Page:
Our Oncological Rehabilitation programs aim to increase the quality of life of cancer patients by increasing their physical strength, reducing their pain and gaining their functional independence during and after their illness. Within the scope of the treatment, personalized exercises, massage, physiotherapy applications and rehabilitation programs are carried out according to the patient’s condition. These problems can be seen in all tumor types, but the need for rehabilitation is more especially in central nervous system, breast, lung and head and neck tumors.


What are the Effects of Cancer on Body Systems?

Effects due to long-standing systemic disease are usually seen in the early phase of treatment. Immobility (immobility), malnutrition, decrease in immune functions (immune system) and psychological factors affect the general condition of the patient. Many cancer treatments affect cell division in general and this effect in the intestinal tract causes nausea, vomiting and diarrhea. Disability in cancer patients is usually due to tissue spread and pain. Pain is one of the most important problems.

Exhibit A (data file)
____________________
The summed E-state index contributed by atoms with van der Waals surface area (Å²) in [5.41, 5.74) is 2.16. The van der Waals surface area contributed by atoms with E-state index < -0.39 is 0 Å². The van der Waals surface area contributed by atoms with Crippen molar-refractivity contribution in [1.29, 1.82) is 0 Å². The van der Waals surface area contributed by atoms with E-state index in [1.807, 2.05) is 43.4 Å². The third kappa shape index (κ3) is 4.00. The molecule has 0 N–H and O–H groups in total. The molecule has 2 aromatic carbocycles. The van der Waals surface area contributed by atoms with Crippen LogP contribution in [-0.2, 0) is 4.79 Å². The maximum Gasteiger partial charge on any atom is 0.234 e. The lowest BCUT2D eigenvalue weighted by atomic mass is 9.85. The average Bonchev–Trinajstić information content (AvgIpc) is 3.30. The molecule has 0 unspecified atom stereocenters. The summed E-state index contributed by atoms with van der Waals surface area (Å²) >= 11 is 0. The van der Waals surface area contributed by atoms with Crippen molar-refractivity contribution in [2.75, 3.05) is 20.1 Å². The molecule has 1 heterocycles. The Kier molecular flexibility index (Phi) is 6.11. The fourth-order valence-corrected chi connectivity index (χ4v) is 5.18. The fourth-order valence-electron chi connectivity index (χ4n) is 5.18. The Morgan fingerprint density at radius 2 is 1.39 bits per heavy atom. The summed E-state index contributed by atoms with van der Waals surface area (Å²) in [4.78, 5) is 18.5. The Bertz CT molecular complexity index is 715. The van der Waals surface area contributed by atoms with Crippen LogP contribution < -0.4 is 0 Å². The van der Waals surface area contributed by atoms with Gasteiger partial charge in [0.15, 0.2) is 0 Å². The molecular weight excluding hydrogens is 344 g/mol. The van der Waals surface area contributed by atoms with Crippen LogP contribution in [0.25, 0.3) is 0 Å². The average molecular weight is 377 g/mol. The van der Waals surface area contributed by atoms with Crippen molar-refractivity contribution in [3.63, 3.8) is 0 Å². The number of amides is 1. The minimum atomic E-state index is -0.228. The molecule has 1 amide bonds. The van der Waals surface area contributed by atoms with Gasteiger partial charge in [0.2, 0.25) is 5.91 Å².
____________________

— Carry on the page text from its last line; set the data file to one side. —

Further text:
Immobility and related problems

Bed rest causes various metabolic and physiological changes in cancer patients. Bone loss is frequent and causes hypercalcemia. Changes occur in muscle fiber type and joint physiology. All these factors cause pressure sores, mononeuropathy (nerve involvement) and contractures (joint stiffness), increasing the risk of deep vein thrombosis and pulmonary embolism. Patients on bed rest can perform exercises against gravity or against light resistance using an elastic band. In bedridden patients, normal joint movements of the lower and upper extremities prevent contractures in the shoulders, elbows, hips, knees and ankles, and maintain strength and endurance. In order to prevent pressure ulcers, it is appropriate to change the patient’s bed position frequently, to support him with pillows, to use an air mattress, to follow up skin lesions closely, and to use moisturizing creams. When it is not used for a long time, tendon, ligament and muscle shortening and joint movements are restricted. Radiation fibrosis facilitates the development of contractures. In particular, if a radiotherapy program is applied to include the joint area, the patient should definitely be included in a protective stretching exercise program. Active or passive joint movement exercises should be started early in bedridden patients.


central nervous system involvement